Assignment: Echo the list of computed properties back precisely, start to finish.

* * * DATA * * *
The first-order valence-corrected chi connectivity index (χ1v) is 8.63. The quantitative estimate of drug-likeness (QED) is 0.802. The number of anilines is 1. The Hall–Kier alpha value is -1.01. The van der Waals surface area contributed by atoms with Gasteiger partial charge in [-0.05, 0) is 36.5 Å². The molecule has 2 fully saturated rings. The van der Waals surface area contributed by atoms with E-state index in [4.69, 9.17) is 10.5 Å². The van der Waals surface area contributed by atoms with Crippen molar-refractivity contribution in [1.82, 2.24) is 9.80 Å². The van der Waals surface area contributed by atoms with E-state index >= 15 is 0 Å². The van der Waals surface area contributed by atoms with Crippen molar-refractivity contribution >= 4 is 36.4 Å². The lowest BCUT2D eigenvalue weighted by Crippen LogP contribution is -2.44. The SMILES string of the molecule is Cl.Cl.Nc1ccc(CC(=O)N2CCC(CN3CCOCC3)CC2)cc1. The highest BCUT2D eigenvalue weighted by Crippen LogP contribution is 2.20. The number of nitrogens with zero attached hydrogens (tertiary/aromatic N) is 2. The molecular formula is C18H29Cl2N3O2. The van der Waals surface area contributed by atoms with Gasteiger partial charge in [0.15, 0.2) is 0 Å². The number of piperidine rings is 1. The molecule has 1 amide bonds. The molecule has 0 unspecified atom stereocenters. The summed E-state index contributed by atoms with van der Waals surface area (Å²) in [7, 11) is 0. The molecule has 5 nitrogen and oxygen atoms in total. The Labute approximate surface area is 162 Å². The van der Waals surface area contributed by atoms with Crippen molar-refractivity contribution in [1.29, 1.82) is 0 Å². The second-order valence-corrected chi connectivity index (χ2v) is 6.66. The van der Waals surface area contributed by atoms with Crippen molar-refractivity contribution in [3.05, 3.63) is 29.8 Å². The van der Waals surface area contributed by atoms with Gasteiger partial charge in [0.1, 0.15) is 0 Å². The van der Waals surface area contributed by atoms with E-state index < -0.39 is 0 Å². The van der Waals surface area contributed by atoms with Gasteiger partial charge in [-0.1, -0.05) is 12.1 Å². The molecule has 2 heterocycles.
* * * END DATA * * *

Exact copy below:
The first-order valence-corrected chi connectivity index (χ1v) is 8.63. The quantitative estimate of drug-likeness (QED) is 0.802. The number of anilines is 1. The Hall–Kier alpha value is -1.01. The van der Waals surface area contributed by atoms with Gasteiger partial charge in [-0.05, 0) is 36.5 Å². The molecule has 2 fully saturated rings. The van der Waals surface area contributed by atoms with E-state index in [4.69, 9.17) is 10.5 Å². The van der Waals surface area contributed by atoms with Crippen molar-refractivity contribution in [1.82, 2.24) is 9.80 Å². The van der Waals surface area contributed by atoms with E-state index >= 15 is 0 Å². The van der Waals surface area contributed by atoms with Crippen molar-refractivity contribution >= 4 is 36.4 Å². The lowest BCUT2D eigenvalue weighted by Crippen LogP contribution is -2.44. The SMILES string of the molecule is Cl.Cl.Nc1ccc(CC(=O)N2CCC(CN3CCOCC3)CC2)cc1. The highest BCUT2D eigenvalue weighted by Crippen LogP contribution is 2.20. The number of nitrogens with zero attached hydrogens (tertiary/aromatic N) is 2. The molecular formula is C18H29Cl2N3O2. The van der Waals surface area contributed by atoms with Gasteiger partial charge in [0.15, 0.2) is 0 Å². The number of piperidine rings is 1. The molecule has 1 amide bonds. The molecule has 0 unspecified atom stereocenters. The summed E-state index contributed by atoms with van der Waals surface area (Å²) in [7, 11) is 0. The molecule has 5 nitrogen and oxygen atoms in total. The Labute approximate surface area is 162 Å². The van der Waals surface area contributed by atoms with Crippen molar-refractivity contribution in [1.29, 1.82) is 0 Å². The second-order valence-corrected chi connectivity index (χ2v) is 6.66. The van der Waals surface area contributed by atoms with Crippen molar-refractivity contribution in [3.05, 3.63) is 29.8 Å². The van der Waals surface area contributed by atoms with Gasteiger partial charge in [0.1, 0.15) is 0 Å². The van der Waals surface area contributed by atoms with E-state index < -0.39 is 0 Å². The van der Waals surface area contributed by atoms with Gasteiger partial charge in [-0.1, -0.05) is 12.1 Å². The molecule has 2 heterocycles.